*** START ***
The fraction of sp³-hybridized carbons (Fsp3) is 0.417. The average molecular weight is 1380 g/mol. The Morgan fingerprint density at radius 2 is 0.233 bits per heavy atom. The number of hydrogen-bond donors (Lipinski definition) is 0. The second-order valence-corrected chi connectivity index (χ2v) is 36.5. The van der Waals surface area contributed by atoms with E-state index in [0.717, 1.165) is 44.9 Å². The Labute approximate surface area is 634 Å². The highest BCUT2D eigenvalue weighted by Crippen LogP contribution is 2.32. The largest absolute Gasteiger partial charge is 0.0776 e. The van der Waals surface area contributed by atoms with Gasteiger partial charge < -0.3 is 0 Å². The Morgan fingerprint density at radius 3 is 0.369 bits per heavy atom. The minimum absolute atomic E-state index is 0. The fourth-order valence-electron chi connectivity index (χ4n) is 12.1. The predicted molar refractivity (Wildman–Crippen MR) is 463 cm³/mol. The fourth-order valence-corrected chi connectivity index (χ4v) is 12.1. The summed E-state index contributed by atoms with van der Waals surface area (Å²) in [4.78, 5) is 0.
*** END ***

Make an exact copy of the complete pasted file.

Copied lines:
The fraction of sp³-hybridized carbons (Fsp3) is 0.417. The average molecular weight is 1380 g/mol. The Morgan fingerprint density at radius 2 is 0.233 bits per heavy atom. The number of hydrogen-bond donors (Lipinski definition) is 0. The second-order valence-corrected chi connectivity index (χ2v) is 36.5. The van der Waals surface area contributed by atoms with E-state index in [0.717, 1.165) is 44.9 Å². The Labute approximate surface area is 634 Å². The highest BCUT2D eigenvalue weighted by Crippen LogP contribution is 2.32. The largest absolute Gasteiger partial charge is 0.0776 e. The van der Waals surface area contributed by atoms with Gasteiger partial charge < -0.3 is 0 Å². The Morgan fingerprint density at radius 3 is 0.369 bits per heavy atom. The minimum absolute atomic E-state index is 0. The fourth-order valence-electron chi connectivity index (χ4n) is 12.1. The predicted molar refractivity (Wildman–Crippen MR) is 463 cm³/mol. The fourth-order valence-corrected chi connectivity index (χ4v) is 12.1. The summed E-state index contributed by atoms with van der Waals surface area (Å²) in [4.78, 5) is 0.